There is little data on cannabis or hemp that can be utilized for insurance purposes. To balance risk and return, make sure your underwriters have enough information to properly evaluate every aspect of these risks.
Ethical positioning about the types of business you write will help you present your company in the way you want and influence your marketing decisions.
It is also important to be aware of potential risks and whether these have made their way into your book of business regardless of whether your company has a position on cannabis and hemp. If you choose to avoid analyzing your book for cannabis risk, you might find that you have a lot more of it than you want. Ignorance is not bliss – it is dangerous and could cause your risk concentration and loss ratios to increase.
Learn how one property insurer efficiently located $50 million in cannabis-related property risk - in just one state - and removed that risk from its book of business.
A fire in a cannabis facility was so destructive that the entire building was declared a total loss. Later, the insurer covering the property learned that, with the right data, it could have avoided the loss.
Discover how cannabis growers, processors and retailers end up in your book of business, how difficult this risk can be to quickly locate and how costly it can be for insurers seeking to avoid it.
Cannabis and hemp risks often become apparent only after an incident occurs. But how did it get into the insurance companies’ book in the first place?
Businesses change all the time. It’s common for a business to apply for insurance before having anything to do with cannabis and, over time, occupancy changes occur that include cannabis or hemp operations. Notifications to the insurance company do not occur, and the unknown risk remains within the book. Applications can be incomplete and fail to disclose the true nature of the operations which leads to policy issuance.
No matter how they end up in your book, reducing this risk is important.
The traditional method of uncovering risk involves underwriters continually combing their books and searching out occupancy changes through agency inquiries or Google searches. This process requires reviewing each policy and hunting for clues to determine whether a given business is operating in cannabis or hemp. The process is time-consuming and can easily get missed on a busy underwriter’s desk.
Traditional methods of finding these risks are inaccurate and may not uncover potential cannabis and hemp locations. Reliable data on cannabis and hemp businesses is in short supply, with different states offering different tools. It is time-consuming to figure it all out. Underwriters are put under an immense amount of pressure to review potential cannabis and hemp-related policies, a never-ending task with great potential for error.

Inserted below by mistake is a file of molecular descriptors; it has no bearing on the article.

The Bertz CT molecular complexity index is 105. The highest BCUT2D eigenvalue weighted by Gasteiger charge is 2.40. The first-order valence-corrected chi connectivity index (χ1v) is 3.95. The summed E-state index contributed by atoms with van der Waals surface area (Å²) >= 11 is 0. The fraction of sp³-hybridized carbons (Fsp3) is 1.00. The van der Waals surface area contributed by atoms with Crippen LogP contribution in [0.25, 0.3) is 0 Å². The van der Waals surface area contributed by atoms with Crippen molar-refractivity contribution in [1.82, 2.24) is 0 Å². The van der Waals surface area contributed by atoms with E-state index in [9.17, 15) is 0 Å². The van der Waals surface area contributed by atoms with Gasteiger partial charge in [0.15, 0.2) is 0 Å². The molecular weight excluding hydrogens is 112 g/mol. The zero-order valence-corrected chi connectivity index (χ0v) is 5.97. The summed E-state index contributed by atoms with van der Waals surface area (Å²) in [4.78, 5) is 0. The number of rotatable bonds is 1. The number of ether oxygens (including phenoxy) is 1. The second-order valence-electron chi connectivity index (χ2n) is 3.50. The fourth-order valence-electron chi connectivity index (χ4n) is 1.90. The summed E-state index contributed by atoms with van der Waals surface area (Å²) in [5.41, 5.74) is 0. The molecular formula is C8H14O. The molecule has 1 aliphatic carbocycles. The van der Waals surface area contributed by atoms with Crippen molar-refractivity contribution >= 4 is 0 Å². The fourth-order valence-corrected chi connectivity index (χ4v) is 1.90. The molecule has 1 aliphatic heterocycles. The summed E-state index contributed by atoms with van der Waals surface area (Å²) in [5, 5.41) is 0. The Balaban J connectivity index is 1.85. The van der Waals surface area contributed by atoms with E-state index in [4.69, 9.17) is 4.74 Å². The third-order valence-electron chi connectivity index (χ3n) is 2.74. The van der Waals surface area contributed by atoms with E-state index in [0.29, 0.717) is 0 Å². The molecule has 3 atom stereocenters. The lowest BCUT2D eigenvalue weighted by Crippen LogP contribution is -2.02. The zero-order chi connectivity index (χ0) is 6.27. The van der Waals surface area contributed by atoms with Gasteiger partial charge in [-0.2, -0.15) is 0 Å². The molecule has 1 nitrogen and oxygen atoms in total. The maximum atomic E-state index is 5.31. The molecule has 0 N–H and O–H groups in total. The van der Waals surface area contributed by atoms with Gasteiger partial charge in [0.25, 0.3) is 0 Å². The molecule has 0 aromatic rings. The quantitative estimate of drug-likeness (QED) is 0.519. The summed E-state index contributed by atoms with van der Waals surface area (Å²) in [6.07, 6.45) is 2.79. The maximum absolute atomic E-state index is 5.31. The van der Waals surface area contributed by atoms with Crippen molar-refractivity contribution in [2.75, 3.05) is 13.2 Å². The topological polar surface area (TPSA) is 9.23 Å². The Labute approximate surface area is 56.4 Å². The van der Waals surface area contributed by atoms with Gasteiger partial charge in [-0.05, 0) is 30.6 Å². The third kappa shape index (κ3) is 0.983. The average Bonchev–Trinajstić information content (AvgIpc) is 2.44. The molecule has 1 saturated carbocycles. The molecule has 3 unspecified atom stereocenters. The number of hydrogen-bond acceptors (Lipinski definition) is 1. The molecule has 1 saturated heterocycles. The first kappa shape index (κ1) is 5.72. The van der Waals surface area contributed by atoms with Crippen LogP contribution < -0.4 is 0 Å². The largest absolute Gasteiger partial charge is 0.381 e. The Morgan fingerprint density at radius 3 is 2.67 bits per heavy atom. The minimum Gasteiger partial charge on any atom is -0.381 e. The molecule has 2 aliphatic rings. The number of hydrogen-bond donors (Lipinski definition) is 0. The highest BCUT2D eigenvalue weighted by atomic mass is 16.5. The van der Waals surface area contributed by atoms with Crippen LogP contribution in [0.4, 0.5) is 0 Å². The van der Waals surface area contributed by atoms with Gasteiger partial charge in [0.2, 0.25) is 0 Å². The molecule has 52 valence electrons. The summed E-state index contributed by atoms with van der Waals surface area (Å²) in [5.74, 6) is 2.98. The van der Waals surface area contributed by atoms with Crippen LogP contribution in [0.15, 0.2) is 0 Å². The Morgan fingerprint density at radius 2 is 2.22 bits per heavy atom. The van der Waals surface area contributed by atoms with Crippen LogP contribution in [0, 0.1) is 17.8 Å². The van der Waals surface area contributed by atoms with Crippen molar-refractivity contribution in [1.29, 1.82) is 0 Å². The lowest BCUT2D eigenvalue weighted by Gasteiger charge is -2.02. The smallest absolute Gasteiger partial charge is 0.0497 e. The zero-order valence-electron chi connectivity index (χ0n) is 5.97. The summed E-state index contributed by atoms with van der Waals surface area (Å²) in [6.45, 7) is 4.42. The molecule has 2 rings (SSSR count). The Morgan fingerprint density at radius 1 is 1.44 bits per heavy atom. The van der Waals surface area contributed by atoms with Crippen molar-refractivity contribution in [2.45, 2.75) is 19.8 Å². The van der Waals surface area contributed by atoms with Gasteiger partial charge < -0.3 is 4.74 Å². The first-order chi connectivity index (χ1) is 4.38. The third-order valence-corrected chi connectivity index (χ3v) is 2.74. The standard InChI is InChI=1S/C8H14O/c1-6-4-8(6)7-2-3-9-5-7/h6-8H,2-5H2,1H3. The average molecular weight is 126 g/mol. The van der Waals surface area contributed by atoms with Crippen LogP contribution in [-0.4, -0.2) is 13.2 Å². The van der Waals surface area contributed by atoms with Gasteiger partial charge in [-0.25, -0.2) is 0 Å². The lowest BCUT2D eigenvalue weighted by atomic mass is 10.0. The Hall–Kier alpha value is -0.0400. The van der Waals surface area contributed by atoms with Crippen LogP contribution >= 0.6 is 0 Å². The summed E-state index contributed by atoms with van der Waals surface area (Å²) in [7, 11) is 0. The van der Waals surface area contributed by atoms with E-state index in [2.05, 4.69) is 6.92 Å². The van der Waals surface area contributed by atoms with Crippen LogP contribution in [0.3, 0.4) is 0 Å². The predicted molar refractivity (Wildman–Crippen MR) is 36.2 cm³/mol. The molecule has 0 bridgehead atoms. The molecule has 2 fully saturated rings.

We’ve developed the ideal solution to quickly and accurately find risk both in your book of business and in close proximity to properties you cover.
Introducing the BuildingMetrix Cannabis Check and Hemp Check. Built to provide you with information on cannabis and hemp businesses in your book, these tools allow underwriters to save time and focus on what they do best. Utilizing Geographic Information Systems (GIS) knowledge and technology in conjunction with state licensing agency data and other data sources, our experts validate data to provide accurate cannabis and hemp risk information on retailers, processors, growers and transporters.
Cannabis Check provides data in all the states where marijuana is currently legal for recreational use. The hemp database is growing quickly, with most states in the process as licensing expands. Available data will be incorporated into the tools as more states legalize marijuana and license hemp.
Don’t let cannabis and hemp risk hamper your business. Find out if cannabis and hemp-related risk is hiding in your book, allowing you to make an informed decision about writing or renewing policies. Use BuildingMetrix Cannabis and Hemp Checks to tackle cannabis and hemp risk once and for all.
We hope this guide and the linked articles gave you new insight into cannabis risk. If you still have questions, contact our customer service team.